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On 02/07/2020 13:00, Harry Bloomfield wrote:

I always used to watch Westerns for the scenery. When I finally made it there it was just like the films...
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On Thu, 02 Jul 2020 13:00:53 +0100, Harry Bloomfield, Esq. wrote:

https://www.theguardian.com/tv-and-radio/2020/may/17/inside-talking- pictures-the-ultimate-in-lockdown-comfort-tv
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Bob Eager was thinking very hard :

Thanks for the link!
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Indeed. Contrast that with the BBC, BBC4 in particular.
Mr Talking Pictures and his daughter are presumably having to pay royalties on all the films they show along with managing all the technical difficulties involved. Which by the looks of things is all financed solely by adverts for mobility aids and dormeo matresses.
(At least so we thought, up until now ...)
The BBC are sitting on an archive going back 50 years of more. All their own material, which never gets shown. They occasionally broadcast showcase compilations on BBC4 such as say "Photography on the BBC" or "Architecture on the BBC" comprising clips from various documentaries they've made down the years. To some people at least its clear that these original documentaries would be well worth showing in themselves even in B/W; and the suspicion must be that it's only because they'd show up a lot of modern programming that they never see the light of day. The same goes for a lot of BBC drama as well both series and one offs.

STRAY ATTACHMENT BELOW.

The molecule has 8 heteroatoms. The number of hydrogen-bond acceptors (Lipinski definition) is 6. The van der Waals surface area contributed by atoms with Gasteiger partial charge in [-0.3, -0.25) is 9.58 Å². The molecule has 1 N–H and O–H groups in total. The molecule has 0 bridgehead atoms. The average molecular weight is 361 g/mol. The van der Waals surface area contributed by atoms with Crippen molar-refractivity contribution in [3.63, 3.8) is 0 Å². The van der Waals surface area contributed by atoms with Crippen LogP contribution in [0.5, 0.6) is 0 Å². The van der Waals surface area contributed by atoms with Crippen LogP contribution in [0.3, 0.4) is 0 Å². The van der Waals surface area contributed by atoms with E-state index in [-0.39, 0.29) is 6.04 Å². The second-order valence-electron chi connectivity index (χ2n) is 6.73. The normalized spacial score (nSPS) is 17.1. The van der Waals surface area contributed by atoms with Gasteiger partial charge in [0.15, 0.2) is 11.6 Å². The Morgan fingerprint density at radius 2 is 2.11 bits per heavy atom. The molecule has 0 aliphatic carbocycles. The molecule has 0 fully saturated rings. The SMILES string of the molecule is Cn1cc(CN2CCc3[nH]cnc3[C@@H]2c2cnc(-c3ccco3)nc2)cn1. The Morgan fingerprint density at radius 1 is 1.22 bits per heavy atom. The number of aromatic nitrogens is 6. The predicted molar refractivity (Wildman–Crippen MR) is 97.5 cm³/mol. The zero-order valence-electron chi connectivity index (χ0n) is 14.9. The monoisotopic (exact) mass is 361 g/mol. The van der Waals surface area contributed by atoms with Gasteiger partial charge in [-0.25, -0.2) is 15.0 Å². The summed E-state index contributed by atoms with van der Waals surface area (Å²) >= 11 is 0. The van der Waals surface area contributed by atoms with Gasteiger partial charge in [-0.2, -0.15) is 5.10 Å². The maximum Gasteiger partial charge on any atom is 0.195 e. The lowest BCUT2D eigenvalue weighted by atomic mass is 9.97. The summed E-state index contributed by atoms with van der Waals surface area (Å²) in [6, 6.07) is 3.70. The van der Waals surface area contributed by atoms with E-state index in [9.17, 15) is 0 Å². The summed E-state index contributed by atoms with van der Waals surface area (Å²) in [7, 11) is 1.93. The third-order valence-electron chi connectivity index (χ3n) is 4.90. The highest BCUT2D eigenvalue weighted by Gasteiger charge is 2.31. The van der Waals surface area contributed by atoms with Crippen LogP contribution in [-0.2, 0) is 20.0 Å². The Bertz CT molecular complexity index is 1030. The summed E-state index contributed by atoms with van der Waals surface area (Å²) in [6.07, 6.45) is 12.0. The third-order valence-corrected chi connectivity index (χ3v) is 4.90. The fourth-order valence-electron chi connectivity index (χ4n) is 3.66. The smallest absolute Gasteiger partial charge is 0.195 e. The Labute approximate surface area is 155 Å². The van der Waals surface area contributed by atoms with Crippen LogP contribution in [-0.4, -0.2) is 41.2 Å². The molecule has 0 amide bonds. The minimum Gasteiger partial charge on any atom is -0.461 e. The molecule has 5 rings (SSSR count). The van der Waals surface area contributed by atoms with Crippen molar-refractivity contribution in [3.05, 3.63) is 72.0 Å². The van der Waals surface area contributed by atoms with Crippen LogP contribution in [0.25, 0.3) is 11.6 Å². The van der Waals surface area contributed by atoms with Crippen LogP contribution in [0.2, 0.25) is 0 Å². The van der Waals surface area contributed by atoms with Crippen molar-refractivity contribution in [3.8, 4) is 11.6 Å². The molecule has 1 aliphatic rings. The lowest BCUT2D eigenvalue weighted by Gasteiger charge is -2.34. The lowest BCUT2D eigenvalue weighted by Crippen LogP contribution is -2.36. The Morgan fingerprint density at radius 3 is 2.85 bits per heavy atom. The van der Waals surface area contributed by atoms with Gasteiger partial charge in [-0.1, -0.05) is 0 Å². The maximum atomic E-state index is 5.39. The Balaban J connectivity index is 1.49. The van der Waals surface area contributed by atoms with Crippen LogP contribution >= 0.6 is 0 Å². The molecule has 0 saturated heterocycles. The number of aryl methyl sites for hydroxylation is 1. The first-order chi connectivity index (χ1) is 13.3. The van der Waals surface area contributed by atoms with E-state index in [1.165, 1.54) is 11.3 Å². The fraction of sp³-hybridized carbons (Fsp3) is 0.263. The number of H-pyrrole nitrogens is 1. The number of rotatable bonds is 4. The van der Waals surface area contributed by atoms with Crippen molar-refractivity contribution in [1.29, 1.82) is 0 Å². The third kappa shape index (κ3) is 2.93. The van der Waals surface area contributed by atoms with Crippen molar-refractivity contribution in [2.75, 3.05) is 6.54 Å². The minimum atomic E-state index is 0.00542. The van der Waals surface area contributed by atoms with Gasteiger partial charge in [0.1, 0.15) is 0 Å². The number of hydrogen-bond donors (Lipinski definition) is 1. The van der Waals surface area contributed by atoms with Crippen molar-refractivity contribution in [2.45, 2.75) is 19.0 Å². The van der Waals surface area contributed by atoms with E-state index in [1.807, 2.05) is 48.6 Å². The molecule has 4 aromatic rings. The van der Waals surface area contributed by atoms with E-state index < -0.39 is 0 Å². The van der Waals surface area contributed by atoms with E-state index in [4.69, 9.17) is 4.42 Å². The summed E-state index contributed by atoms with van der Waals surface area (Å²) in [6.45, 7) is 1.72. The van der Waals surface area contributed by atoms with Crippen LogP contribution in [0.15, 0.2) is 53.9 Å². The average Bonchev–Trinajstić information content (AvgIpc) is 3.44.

Instead at weekends in particular they'd rather fill out BBC4 with endless reruns of "Top of The Pops" from the 70's and 80's and interminably repeated documentaries about Fleetwood Mac, Queen, Pink Floyd etc etc.
michael adams
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On 02/07/2020 14:19, michael adams wrote:

The BBC would rather you PAID to watch them(*) on Britbox :-(
(*) The programs that the BBC censors have decided that you should be able to watch.
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All the material on Britbox, which could be classed as popular entertainment, has already been issued on DVD and before that possibly on VHS.
Actual physical box sets of lot of the older stuff can be picked up new nowadays for around ?10 or ?20.
What I'm more concerned about are the less popular programmes which the BBC clearly have no intention of either showing again, or issuing on DVD
Take Jonathan Meades.
He;s made over 50 documentaries for the BBC
https://en.wikipedia.org/wiki/Jonathan_Meades#Filmography
The BBC have issued one 3 disc compilation featuring only 10 of these films (which is still ten more than a lot of them will ever get, admittedly )
(Amazon.com product link shortened)93697185&sprefix=jonathan+Meades%2Caps%2C895&sr=8-1
To you squire ? How's about ?39 quid ?
michael adams
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On Thu, 2 Jul 2020 14:19:30 +0100, "michael adams"

He bought the rights (for peanuts?) to them when he realised that the main broadcasters weren't interested in them. It's in the Guardian article. What's not in the article is how they came to set up the TV channel. Would be interesting to know what the issues were/are with that.
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Peter Johnson explained on 02/07/2020 :